Robert Koch announced the discovery of the bacillus that causes tuberculosis. (1882)Tuberculosis was the cause of one in seven deaths in the mid-19th century, making Koch's discovery particularly valuable. Koch received a Nobel prize for his discovery, and also discovered the bacteria that cause anthrax and cholera.
The Exxon Valdez oil spill occurred. (1989) One of the largest oil spills in US history, the Exxon Valdez spill included more than 11 million gallons (about 40 million liters) of oil into the ocean and polluted more than 700 miles (1,000 km) of coastline.
Elvis Presley was inducted into the army. (1958) The rock 'n roll star was drafted in 1953 but received two deferments before going to serve. While in the army, Elvis met his future wife, Priscilla, at a party.
Queen Elizabeth I died. (1603) Elizabeth was a phenomenally influential ruler, greatly strengthening England politically and reigning over the English Renaissance. By the time she died, England had become a major world power.
NATO bombed Yugoslavia. (1999)NATO forces began air strikes on Kosovo on this day in response to ethnic cleansing performed by Serbians in the area. It was the first time NATO had attacked an autonomous country.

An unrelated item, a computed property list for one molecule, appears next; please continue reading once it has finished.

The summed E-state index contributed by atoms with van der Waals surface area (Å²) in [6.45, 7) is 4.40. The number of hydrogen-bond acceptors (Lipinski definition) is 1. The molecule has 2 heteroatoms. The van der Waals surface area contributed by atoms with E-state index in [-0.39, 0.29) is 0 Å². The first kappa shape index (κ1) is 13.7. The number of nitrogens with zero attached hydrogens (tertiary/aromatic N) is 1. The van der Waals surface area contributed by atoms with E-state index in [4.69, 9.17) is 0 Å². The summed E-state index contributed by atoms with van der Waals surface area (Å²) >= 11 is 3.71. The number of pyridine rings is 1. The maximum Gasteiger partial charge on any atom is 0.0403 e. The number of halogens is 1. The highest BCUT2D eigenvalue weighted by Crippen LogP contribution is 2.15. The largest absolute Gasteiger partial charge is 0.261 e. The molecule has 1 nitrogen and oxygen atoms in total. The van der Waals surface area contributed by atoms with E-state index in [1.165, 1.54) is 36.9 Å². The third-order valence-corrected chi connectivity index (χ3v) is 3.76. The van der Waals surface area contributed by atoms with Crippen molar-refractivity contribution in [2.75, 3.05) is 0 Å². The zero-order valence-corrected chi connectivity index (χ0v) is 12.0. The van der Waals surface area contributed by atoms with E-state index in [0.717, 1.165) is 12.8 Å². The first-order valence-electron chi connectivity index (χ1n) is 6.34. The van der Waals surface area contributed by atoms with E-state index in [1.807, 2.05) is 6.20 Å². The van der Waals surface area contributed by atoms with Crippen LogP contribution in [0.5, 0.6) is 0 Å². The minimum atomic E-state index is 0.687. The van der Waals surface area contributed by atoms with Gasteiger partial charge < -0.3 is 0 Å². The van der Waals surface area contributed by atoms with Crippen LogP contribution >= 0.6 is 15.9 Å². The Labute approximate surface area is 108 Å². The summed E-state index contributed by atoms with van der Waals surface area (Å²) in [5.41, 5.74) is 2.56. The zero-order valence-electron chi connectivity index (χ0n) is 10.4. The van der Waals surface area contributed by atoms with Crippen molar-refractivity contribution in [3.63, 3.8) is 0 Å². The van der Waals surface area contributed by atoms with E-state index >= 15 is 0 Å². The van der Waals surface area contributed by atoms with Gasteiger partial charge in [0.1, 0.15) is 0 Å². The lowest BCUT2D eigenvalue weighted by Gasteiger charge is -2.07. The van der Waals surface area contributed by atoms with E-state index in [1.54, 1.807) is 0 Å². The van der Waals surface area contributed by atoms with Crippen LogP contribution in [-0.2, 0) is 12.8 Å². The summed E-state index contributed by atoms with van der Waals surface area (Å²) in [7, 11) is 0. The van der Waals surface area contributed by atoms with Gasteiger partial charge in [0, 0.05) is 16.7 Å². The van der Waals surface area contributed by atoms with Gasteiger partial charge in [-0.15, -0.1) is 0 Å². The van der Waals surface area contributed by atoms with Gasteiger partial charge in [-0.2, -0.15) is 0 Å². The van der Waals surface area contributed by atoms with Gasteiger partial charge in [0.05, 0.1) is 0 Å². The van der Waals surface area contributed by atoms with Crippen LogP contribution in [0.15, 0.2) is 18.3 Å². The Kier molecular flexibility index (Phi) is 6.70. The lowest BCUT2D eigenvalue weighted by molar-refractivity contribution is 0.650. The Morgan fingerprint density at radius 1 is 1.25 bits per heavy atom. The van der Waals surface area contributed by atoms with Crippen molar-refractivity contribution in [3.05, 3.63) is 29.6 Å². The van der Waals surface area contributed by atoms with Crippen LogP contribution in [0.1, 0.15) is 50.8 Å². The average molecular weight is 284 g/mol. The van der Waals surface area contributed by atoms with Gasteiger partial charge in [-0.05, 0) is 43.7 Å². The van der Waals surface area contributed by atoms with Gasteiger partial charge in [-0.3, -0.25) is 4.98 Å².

British Parliament passed the Quartering Act. (1765) The quartering act required colonials to host British soldiers in their local inns, stables, and unused houses. It was extremely unpopular, and led to fighting and rioting in urban areas.
Joseph Smith was tarred and feathered. (1832) Smith, the founder of the Mormon church, was often embroiled in controversy with local religious leaders and sometimes his own followers. On this day, several of his former followers beat Smith and a comrade unconscious and tarred and feathered them. It was incidents like this that led Smith to bring his followers into the then-remote American West.
African Canadians gained the right to vote. (1837) Slavery had been abolished in Canada since 1800, and on this day black men in Canada gained the right to vote. This made the country extremely popular for escaped slaves — censuses from the time show that over 30,000 fugitive slaves lived in Upper Canada alone.
Cat on a Hot Tin Roof opened. (1955) The play was said to be author Tennessee Williams' personal favorite, and won Williams the Pulitzer prize for drama.
The US and Cuba engaged in direct negotiations. (1977) The two countries met to discuss fishing rights for the first time since 1961. The renewed relationship was short-lived, however, and the US and Cuba remained officially hostile into the 21st century.